Then, the presence of zebu genes and representations in Asia and Europe seems to be a promising ground of research, and certainly a confirmation that there was an important movement from South Asia to the West. It is difficult to think that this movement was only of cattle without herders, particularly where we find strong archaeological and historical signs of a common culture. A very recent genetic study on the human populations of Afghanistan has shown a high presence (around 20%) of surely Indian Y-DNA haplogroups (L-M20, H-M69, and R2a-M124) in Pashtun and Tajiks there, not to speak of R1a1a which can also come from India and Indus Valley. It has also shown that "BATWING results indicate that the Afghan populations split from Iranians, Indians and East Europeans at about 10.6 kya (95% CI 7,100–15,825), which marks the start of the Neolithic revolution and the establishment of the farming communities." And we know that in Mehrgarh, Baluchistan, Bos indicus was domesticated from the beginning of Neolithic.
Actually, scholars have always thought of Indo-Europeans as the people of the horse and searched for horses in order to find Indo-Europeans. But they were also, and I would say more, the people of the cow and the ox, as is shown from the root gau/-gou-: Sanskrit go-, Avestan gāu-, Tocharian keu /ko, Armenian kov, Lithuanian gùovs, German Kuh, Irish bó, all for 'cow', Albanian ka/kau, Greek βοῦς, 'ox, cow', Latin bōs, bovis, Croatian and Serbian vo, 'ox'. Therefore, let's look more at Bos indicus and taurus for finding the traces of Indo-Europeans!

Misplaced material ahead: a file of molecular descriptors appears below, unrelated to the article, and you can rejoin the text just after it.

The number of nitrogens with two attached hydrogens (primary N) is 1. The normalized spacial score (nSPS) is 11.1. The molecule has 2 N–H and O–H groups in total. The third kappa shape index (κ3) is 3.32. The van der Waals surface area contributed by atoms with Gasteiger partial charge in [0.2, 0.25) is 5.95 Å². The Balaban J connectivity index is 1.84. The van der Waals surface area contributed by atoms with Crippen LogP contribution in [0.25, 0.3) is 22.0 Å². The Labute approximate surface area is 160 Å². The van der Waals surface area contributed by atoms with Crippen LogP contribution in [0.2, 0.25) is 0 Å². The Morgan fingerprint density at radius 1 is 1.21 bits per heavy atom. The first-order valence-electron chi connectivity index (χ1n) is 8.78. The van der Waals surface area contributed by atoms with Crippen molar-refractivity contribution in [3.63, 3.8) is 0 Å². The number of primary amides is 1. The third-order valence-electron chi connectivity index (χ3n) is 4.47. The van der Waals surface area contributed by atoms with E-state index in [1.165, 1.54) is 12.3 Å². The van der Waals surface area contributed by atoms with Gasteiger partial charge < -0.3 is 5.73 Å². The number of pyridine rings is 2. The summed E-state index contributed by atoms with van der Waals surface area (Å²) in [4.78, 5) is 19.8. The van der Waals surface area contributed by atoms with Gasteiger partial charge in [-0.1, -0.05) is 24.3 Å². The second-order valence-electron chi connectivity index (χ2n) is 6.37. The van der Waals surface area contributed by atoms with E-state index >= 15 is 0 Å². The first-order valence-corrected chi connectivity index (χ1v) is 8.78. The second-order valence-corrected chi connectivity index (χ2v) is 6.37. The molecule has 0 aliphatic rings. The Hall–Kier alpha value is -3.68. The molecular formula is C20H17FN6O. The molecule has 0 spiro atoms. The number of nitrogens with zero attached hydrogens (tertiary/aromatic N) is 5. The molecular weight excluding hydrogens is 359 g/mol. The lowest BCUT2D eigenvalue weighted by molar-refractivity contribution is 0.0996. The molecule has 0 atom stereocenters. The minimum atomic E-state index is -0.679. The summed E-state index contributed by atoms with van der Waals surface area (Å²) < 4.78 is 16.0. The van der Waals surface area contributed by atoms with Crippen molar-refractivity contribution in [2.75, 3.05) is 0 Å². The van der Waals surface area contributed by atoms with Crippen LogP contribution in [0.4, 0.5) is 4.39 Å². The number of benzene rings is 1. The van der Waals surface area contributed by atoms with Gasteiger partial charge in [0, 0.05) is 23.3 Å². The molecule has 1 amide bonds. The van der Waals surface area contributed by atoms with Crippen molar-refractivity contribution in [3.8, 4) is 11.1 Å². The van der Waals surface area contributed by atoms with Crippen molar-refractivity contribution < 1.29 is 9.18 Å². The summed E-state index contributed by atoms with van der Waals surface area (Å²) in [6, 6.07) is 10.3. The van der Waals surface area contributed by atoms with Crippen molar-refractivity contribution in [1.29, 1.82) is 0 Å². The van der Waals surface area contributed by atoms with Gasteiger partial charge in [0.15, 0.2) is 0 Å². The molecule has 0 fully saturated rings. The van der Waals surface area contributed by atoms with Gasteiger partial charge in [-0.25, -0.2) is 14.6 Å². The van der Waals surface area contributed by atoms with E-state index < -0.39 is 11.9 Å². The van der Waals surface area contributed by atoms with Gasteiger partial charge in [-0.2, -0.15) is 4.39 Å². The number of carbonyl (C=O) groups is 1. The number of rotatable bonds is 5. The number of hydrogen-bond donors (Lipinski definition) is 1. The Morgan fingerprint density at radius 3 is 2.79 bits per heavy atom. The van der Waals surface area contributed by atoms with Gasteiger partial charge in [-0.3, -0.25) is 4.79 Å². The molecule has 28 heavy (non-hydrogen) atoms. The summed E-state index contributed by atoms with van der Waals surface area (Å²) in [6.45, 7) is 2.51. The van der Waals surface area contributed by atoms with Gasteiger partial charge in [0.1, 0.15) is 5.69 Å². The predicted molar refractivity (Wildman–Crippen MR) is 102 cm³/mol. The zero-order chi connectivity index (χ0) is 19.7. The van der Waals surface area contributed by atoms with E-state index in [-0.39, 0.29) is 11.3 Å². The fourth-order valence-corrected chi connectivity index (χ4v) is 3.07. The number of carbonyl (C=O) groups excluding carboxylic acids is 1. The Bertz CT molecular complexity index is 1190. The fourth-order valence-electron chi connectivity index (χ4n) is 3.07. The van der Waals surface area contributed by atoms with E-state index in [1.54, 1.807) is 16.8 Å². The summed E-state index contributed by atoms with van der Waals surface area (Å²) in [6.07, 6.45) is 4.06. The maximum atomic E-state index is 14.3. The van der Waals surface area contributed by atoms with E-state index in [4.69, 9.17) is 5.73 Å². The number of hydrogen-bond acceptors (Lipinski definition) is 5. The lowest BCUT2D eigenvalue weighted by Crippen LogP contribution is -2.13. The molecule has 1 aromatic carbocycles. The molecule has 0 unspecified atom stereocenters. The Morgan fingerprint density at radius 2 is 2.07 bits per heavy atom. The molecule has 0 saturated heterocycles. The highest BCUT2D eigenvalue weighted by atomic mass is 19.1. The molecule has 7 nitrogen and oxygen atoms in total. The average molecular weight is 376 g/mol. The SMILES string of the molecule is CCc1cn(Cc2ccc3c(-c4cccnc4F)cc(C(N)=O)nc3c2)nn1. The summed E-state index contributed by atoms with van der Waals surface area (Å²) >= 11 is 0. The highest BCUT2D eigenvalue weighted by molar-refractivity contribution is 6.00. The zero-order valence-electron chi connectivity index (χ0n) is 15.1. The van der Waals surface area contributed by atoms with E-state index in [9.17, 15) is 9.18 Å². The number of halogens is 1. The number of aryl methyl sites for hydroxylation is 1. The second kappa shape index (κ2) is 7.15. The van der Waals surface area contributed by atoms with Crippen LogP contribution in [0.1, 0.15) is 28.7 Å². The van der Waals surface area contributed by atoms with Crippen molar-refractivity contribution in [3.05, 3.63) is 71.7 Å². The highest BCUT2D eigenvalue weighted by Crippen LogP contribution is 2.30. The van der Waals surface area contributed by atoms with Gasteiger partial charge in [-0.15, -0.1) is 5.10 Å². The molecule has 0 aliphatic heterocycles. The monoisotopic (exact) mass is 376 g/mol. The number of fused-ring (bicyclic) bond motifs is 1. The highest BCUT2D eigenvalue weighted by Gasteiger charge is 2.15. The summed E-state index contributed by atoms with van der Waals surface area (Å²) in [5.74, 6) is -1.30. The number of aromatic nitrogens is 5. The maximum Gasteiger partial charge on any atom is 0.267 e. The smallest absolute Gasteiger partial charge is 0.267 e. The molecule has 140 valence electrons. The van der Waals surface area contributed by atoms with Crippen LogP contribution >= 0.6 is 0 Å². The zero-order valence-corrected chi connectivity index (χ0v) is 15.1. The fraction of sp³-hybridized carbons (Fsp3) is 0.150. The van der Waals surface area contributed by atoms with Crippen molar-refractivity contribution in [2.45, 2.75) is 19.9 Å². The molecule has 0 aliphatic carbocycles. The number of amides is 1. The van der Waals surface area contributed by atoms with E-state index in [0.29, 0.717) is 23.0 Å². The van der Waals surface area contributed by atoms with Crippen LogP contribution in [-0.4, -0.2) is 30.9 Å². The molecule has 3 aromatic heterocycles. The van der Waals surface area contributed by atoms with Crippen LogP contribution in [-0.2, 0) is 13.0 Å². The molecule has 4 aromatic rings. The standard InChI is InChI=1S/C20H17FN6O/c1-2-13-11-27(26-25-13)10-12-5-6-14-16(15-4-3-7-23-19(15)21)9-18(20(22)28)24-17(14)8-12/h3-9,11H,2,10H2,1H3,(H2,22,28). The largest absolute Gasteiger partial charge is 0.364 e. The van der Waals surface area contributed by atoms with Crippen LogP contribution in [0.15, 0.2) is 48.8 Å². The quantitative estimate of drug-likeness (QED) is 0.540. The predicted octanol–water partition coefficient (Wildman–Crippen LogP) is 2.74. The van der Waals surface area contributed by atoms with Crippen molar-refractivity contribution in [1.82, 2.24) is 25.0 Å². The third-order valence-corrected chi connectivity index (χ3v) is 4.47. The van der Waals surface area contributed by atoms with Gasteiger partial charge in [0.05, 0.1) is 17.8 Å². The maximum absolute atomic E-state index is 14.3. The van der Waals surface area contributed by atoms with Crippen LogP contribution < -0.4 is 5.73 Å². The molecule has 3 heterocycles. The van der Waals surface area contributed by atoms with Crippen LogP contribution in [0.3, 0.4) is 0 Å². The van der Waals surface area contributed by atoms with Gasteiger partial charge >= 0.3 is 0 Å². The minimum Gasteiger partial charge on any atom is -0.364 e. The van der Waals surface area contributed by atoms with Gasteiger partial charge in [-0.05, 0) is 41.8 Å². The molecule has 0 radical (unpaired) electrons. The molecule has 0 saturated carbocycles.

Update 25/09/2018:

The discovery of ancient R2a in Neolithic Iran (Ganj Dareh) and Chalcolithic Turkmenistan (Anau) and L1a in Chalcolithic Armenia (Areni Cave) changes the perspective, because even if they were of Indian origin (what is denied by Silva 2017) their presence appears to be previous to the arrival of Bos Indicus, and so not to be related with a migration of zebu herders. The case of R1a1a is still debated, but recent findings and studies suggest that it came quite late (maybe in the Bronze Age) into South Asia, where we have only a branch of it (Z93 and within it especially L657, dated 4.2 kya).